Tech Friday: New MacBook with Leopard OSX 10.5

In the Pournelle tradition, “we do these things so you don’t have to”… and contrary to advice to clients, I’ve remixed my operating systems, and gotten an Apple Macintosh, a MacBook. This is the little laptop with a 13.3 inch screen.

It was fun to place the order last Friday and then watch the machine wing its way over from China to Anchorage Alaska, and then down to the lower 48 over the course of the next couple of days on the FedEx tracking site. I was told that the unit would come with the latest version of the Mac operating system installed. It wasn’t, but there was a CD enclosed, and the first thing I did was to do an OS update, which went without a hitch. Now I’ve been reading on-line discussions about the update, but since I had zero experience with Mac operating systems since the first Mac was introduced about twenty years ago, I was blissfully ignorant about all the changes. My baseline is simply the latest and greatest…and my early experience has been favorable.

There are still a few hold-overs from the earliest Macs. The startup sound is the same. The finder “logo” with the two faces is still the same. I wonder if someone, somewhere, has a digital recording of the first Mac floppy drives as they sort of clicked away. I can still remember that sound.

The OS comes with an embarrassment of riches. Like Ubuntu or other Linux distributions, there are enough applications in there to keep you busy (and unproductive) for days. So far the only things I’ve added are the iWork suite (word-processing, presentations and spreadsheets), and an upgrade from the standard GarageBand recording software called Logic Express. I also installed the Cisco VPN client for our university’s wireless network. A second power brick for the office is $70.00.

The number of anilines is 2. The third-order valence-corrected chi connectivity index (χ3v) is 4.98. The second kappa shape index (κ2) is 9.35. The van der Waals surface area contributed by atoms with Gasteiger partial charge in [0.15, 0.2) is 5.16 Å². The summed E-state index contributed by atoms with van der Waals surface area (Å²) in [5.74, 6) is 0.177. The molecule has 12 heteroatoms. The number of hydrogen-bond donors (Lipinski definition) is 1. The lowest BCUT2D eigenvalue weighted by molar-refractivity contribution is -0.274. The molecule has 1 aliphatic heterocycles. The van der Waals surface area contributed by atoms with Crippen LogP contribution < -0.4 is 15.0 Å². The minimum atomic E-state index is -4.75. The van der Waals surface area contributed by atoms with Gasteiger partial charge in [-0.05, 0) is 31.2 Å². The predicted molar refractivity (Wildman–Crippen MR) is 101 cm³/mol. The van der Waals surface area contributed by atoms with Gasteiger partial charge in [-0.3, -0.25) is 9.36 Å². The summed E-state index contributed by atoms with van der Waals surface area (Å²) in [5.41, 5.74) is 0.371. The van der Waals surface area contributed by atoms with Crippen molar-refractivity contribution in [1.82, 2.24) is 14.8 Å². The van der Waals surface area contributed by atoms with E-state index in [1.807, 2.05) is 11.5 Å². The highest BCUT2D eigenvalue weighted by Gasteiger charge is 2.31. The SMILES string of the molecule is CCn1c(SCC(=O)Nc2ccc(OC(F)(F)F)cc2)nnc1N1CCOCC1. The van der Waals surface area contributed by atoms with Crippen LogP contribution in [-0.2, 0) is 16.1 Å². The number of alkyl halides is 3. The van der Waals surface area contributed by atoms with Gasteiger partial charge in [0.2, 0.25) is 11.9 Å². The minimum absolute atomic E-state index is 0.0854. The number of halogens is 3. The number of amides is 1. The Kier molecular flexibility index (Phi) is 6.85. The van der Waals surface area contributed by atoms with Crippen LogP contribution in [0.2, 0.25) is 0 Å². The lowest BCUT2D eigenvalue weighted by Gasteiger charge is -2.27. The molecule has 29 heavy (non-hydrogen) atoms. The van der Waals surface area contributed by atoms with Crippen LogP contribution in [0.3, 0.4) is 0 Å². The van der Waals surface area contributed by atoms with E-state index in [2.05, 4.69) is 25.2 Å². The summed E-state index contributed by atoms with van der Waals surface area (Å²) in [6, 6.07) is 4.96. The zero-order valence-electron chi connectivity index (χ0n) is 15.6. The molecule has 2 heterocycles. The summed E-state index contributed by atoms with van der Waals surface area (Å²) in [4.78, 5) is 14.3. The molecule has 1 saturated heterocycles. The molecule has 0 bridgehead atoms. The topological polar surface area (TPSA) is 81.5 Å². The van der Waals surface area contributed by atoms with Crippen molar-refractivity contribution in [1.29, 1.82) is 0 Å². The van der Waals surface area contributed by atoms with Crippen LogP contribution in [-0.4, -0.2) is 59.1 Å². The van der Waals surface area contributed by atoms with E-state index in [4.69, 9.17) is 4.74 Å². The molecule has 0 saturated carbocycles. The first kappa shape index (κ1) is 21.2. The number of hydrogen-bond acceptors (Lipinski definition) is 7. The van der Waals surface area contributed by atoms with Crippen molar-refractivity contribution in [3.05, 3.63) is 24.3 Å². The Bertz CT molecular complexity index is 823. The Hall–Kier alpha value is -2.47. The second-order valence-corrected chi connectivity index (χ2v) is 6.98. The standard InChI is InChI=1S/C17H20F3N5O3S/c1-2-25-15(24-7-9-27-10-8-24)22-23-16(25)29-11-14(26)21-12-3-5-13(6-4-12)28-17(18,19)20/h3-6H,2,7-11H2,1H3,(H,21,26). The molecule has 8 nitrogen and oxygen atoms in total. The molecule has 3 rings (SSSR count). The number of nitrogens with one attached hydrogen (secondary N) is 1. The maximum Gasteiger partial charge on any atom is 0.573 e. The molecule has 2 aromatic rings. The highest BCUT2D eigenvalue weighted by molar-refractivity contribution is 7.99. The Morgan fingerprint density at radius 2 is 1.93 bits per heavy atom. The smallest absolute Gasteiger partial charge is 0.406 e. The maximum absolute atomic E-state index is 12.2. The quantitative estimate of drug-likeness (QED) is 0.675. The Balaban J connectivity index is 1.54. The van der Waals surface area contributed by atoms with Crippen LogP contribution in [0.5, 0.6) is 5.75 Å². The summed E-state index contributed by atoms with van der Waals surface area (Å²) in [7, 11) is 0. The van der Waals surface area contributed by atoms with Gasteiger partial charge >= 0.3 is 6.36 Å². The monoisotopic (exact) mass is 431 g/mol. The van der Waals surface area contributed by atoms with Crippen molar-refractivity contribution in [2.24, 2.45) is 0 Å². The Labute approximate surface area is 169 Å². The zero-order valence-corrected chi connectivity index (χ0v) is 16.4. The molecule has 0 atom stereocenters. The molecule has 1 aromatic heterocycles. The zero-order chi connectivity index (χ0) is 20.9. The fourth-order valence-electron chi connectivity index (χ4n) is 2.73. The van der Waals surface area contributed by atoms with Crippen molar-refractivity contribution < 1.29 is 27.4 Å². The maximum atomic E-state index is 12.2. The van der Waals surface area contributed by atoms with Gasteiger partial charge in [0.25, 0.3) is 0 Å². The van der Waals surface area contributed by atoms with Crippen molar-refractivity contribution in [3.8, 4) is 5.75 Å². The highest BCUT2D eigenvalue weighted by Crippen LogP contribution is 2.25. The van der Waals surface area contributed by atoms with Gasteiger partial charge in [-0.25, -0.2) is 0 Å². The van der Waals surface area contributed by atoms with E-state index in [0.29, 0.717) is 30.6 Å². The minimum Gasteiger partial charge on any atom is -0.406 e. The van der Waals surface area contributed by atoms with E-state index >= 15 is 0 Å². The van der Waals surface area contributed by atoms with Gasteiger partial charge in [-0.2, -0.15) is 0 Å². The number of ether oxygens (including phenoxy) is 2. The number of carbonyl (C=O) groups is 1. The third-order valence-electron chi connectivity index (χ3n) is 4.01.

Frankly my first impetus for the change was to solve a hardware problem. My Dell Inspiron is falling apart, and the keyboard never worked the way it should.

The MacBook hardware is quite complete. It includes an integrated microphone and camera. There is integrated Airport wireless networking which works flawlessly. Integrated BlueTooth, (haven’t tried it yet…need to get one of those nerdy headsets). A FireWire port. Two USB ports. External microphone input, and headset output. All this is wrapped up in a sleek black package which weighs a little over five pounds.

Of course the underlying OS is Unix, so all the Unix command-line goodies are available. And Boot Camp, which allows you to set up a dual-boot Mac/Windows is now out of beta and integrated directly into the Mac OS. So, even if I relegate the Mac to “personal” use, I’ll still be able to use it with Windows XP or Vista.

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